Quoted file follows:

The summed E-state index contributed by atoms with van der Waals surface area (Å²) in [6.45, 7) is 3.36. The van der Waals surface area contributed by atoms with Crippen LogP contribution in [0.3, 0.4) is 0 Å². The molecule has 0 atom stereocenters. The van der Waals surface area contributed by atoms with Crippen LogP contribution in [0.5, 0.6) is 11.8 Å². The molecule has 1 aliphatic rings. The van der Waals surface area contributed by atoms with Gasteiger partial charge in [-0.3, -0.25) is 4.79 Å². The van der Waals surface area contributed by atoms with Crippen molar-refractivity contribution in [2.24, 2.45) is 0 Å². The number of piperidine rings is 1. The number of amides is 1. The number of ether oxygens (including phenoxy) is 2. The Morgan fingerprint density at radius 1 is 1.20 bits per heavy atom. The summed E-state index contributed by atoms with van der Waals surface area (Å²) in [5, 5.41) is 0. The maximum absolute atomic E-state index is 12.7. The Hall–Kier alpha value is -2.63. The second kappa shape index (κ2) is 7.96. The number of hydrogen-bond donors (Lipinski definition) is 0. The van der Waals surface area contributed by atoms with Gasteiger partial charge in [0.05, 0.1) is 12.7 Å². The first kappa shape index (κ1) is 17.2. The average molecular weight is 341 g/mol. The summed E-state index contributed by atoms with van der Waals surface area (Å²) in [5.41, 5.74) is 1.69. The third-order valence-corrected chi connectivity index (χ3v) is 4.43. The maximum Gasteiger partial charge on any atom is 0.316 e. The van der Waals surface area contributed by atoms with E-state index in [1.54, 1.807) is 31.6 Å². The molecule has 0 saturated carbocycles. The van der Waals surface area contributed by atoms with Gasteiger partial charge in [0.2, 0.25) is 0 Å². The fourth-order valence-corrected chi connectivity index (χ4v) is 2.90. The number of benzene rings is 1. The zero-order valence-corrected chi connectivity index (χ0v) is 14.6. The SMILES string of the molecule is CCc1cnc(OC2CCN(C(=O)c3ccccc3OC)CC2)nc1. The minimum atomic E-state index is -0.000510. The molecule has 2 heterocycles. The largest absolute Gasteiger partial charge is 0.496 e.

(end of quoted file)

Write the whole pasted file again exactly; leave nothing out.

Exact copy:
The summed E-state index contributed by atoms with van der Waals surface area (Å²) in [6.45, 7) is 3.36. The van der Waals surface area contributed by atoms with Crippen LogP contribution in [0.3, 0.4) is 0 Å². The molecule has 0 atom stereocenters. The van der Waals surface area contributed by atoms with Crippen LogP contribution in [0.5, 0.6) is 11.8 Å². The molecule has 1 aliphatic rings. The van der Waals surface area contributed by atoms with Gasteiger partial charge in [-0.3, -0.25) is 4.79 Å². The van der Waals surface area contributed by atoms with Crippen molar-refractivity contribution in [2.24, 2.45) is 0 Å². The number of piperidine rings is 1. The number of amides is 1. The number of ether oxygens (including phenoxy) is 2. The Morgan fingerprint density at radius 1 is 1.20 bits per heavy atom. The summed E-state index contributed by atoms with van der Waals surface area (Å²) in [5, 5.41) is 0. The maximum absolute atomic E-state index is 12.7. The Hall–Kier alpha value is -2.63. The second kappa shape index (κ2) is 7.96. The number of hydrogen-bond donors (Lipinski definition) is 0. The van der Waals surface area contributed by atoms with Gasteiger partial charge in [0.05, 0.1) is 12.7 Å². The first kappa shape index (κ1) is 17.2. The average molecular weight is 341 g/mol. The summed E-state index contributed by atoms with van der Waals surface area (Å²) in [5.41, 5.74) is 1.69. The third-order valence-corrected chi connectivity index (χ3v) is 4.43. The maximum Gasteiger partial charge on any atom is 0.316 e. The van der Waals surface area contributed by atoms with E-state index in [1.54, 1.807) is 31.6 Å². The molecule has 0 saturated carbocycles. The van der Waals surface area contributed by atoms with Gasteiger partial charge in [0.2, 0.25) is 0 Å². The fourth-order valence-corrected chi connectivity index (χ4v) is 2.90. The number of benzene rings is 1. The zero-order valence-corrected chi connectivity index (χ0v) is 14.6. The SMILES string of the molecule is CCc1cnc(OC2CCN(C(=O)c3ccccc3OC)CC2)nc1. The minimum atomic E-state index is -0.000510. The molecule has 2 heterocycles. The largest absolute Gasteiger partial charge is 0.496 e.